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Google Analytics 4 101 – What Is It and What Should I Do Now?

Google Analytics 4 101 – What Is It and What Should I Do Now?

Google Analytics 4 is Google’s next generation analytics tool. It was officially launched in October 2020 and has left marketers and business owners, including yours truly, wondering exactly what to do. This article will introduce you to Google Analytics 4 (GA4), help you understand why it matters to you, and provide a roadmap so you’ll know where to go from here.


Why Do We Need a New Version Google Analytics Anyway?

Google Analytics 4 will replace Universal Analytics, the version of Google Analytics that you are currently using which originally launched in 2013. In the digital world, 7 years is a long time, so it’s not surprising that a reimagining of Google Analytics was required to not only keep up with the times but to provide a foundation that was more flexible and better structured to adapt to future changes in the way people interact digitally.

Over the past few years, the way consumers interact with businesses online has become more complicated. In most cases, they visit a website many times before making a purchase, and these visits can split between their desktop, laptop, and mobile devices. While some cross platform tracking was possible before, it wasn’t perfect. Additionally, many businesses have added mobile apps to facilitate customer experience and online order taking. Universal Analytics was not engineered to track users in mobile apps. In fact, you needed an entirely different platform, Google Analytics for Firebase, to do that.

Google Analytics 4 introduces data streams, which allows you to track data from more than one source in the same Google Property. This means you can track data from your website, OS, and Android apps in one place. GA4 also introduces ways to more accurately and comprehensively track individual users. GA4 can track users by the ID of their device and their Google User ID. You can also set it up to track users based on IDs you assign to your logged in users. All of this adds up to GA4 being able do a much better job of tracking users across multiple devices or platforms.


What Else is Different About Google Analytics 4?

Google Analytics 4 uses a different paradigm to collect data. Previously, data was organized by the session, which is a visit by a user. GA4’s foundation is events, or the individual actions taken by users. While the concept of events isn’t new in GA4, you can see reporting on events like first time visitors or scrolling on web pages with no configuration, which was previously not available in UA.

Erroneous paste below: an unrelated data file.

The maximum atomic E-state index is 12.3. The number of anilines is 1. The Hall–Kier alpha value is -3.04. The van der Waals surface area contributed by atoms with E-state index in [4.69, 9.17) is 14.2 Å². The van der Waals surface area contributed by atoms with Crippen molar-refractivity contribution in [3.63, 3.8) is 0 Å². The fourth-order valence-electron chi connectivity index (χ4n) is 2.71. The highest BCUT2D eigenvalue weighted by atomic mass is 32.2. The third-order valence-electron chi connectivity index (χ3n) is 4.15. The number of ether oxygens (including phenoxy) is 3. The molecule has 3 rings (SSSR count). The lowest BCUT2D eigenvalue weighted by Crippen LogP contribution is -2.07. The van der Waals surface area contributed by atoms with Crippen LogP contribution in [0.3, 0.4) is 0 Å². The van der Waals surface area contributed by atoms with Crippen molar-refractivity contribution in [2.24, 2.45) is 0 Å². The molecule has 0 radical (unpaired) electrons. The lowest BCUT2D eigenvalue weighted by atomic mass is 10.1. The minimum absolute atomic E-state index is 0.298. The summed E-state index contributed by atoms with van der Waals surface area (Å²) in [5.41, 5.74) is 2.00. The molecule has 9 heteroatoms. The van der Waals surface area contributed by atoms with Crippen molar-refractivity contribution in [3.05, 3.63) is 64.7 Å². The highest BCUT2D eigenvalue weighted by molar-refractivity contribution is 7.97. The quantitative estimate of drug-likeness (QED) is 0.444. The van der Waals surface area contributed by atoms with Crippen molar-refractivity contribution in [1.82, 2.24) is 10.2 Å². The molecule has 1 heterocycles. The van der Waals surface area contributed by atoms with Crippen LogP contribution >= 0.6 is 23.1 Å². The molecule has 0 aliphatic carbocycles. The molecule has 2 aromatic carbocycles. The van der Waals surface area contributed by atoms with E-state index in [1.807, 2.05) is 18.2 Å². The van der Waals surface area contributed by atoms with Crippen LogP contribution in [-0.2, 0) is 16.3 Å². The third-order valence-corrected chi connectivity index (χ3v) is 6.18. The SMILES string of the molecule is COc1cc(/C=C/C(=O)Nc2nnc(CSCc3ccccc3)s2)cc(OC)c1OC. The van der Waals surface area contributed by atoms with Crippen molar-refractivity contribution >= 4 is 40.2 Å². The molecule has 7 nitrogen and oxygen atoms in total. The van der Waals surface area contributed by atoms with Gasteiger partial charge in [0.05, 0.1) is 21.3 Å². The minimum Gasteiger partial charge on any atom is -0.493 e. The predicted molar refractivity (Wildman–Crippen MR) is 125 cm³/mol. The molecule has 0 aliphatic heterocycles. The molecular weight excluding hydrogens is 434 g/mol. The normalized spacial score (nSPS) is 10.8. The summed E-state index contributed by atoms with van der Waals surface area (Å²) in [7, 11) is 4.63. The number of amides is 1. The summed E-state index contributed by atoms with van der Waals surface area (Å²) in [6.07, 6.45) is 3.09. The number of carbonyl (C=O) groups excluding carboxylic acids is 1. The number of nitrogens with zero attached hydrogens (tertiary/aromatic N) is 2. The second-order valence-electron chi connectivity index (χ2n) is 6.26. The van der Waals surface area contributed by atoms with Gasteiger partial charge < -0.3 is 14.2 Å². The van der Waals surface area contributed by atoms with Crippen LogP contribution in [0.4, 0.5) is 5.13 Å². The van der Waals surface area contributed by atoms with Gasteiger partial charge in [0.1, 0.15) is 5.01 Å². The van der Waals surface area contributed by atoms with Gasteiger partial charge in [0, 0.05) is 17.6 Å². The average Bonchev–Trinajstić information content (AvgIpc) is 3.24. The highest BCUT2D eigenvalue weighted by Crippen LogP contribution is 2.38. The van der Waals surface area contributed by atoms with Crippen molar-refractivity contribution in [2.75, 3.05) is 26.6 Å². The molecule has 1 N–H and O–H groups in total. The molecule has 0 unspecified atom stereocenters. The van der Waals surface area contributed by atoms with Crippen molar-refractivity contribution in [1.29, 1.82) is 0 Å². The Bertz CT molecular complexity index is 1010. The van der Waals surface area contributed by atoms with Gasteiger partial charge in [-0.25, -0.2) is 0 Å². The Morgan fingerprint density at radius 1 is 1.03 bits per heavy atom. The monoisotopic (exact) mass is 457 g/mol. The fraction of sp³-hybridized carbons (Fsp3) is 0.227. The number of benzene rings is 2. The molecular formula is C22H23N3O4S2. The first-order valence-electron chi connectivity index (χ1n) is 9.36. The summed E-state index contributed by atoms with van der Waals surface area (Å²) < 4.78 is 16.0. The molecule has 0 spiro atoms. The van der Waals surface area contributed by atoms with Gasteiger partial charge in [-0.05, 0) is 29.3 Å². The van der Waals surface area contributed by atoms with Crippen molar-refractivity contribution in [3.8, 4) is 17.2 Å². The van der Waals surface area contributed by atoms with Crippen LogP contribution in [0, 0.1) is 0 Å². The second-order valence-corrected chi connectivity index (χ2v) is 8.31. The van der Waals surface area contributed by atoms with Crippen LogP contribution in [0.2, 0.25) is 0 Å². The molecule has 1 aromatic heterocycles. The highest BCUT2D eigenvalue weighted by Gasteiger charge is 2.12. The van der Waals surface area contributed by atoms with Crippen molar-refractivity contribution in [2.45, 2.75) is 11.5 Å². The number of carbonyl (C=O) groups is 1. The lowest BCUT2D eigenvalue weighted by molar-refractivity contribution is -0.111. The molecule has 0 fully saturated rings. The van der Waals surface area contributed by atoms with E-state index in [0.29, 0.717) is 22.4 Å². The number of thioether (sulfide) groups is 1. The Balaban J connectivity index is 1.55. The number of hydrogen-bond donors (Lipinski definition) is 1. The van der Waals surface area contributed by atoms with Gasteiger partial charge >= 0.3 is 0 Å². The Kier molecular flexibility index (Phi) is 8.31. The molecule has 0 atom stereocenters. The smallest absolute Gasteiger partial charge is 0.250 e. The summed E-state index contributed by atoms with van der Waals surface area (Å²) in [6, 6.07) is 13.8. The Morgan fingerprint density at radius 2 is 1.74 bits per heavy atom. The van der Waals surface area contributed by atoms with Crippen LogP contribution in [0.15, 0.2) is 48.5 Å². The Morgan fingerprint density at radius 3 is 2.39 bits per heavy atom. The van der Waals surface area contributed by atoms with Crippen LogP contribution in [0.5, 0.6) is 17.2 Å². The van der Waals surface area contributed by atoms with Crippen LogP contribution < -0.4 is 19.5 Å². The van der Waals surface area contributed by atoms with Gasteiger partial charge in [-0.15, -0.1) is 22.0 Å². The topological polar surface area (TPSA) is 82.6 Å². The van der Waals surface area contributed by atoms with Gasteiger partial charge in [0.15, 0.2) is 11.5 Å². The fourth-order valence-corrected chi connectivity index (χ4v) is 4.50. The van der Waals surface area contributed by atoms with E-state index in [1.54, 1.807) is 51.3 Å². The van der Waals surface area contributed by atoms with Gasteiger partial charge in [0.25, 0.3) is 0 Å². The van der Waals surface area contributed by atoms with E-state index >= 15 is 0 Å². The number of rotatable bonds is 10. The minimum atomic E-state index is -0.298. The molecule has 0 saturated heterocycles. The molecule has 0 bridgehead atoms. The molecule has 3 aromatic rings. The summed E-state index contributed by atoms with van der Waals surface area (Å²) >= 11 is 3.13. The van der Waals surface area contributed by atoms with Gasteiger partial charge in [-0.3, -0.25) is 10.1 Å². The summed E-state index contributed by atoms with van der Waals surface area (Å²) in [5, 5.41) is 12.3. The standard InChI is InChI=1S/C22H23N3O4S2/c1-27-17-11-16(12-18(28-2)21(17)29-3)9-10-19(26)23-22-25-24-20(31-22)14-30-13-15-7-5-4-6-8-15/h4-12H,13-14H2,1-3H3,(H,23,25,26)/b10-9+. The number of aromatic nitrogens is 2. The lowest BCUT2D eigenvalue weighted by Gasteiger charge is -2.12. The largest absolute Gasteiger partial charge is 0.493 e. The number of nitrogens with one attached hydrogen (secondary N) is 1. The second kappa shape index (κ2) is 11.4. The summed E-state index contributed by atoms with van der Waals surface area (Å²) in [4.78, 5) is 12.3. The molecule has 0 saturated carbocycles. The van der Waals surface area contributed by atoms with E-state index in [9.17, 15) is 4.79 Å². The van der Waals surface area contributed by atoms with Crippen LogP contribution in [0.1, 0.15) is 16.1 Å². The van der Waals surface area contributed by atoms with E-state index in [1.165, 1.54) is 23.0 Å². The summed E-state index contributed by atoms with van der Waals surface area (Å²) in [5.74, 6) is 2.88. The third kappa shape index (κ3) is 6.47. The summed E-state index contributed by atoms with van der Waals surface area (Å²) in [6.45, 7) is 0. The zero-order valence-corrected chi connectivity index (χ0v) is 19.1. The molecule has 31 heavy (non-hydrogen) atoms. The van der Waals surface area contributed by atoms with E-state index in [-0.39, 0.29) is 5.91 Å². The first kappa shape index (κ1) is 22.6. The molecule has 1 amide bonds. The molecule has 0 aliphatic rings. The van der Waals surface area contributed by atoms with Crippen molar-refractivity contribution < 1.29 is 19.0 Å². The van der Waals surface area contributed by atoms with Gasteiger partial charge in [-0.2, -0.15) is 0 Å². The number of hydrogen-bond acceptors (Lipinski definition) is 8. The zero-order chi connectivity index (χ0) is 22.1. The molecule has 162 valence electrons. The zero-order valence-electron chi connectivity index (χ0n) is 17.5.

The entire reporting user experience in GA4 is entirely different. First, rather than accessing detailed, longer reports from the menu, GA4 shows you shorter, easy to digest summary reports. From these summaries, you can click and drill down to get more details. GA4 also includes an array of predefined reports and a reporting generation system that lets you filter and segment your data based by metrics or audiences. GA4 also uses machine learning to provide more insight. You can enter questions like “How many visitors came to my site from Canada last month?” and GA4 will give you the answer.

In general, on the surface, GA4 reports are easier to use and machine learning makes it easy to get answers about specific questions quickly. However, once you start drilling down, it’s easy for casual user to get quickly overwhelmed by the options.


What Should I Actually Do About Google Analytics 4?

Your best move forward is to set up Google Analytics 4, while also keeping Universal Analytics installed.

That said, while it just takes a few moments to set up Google Analytics 4 and start collecting data, configuring it completely can be tricky. Most marketing agencies have limited, if any, experience setting up custom events which are required to set up goals, and most 3rd party marketing platforms are not ready to integrate with GA4. You’ll need to keep Universal Analytics installed until you and your marketing team are confident using GA4 and all platforms you use fully support it. That way, you’ll begin collecting data for the future and can begin the migration to GA4, but won’t lose the functionality or reporting you rely on today.

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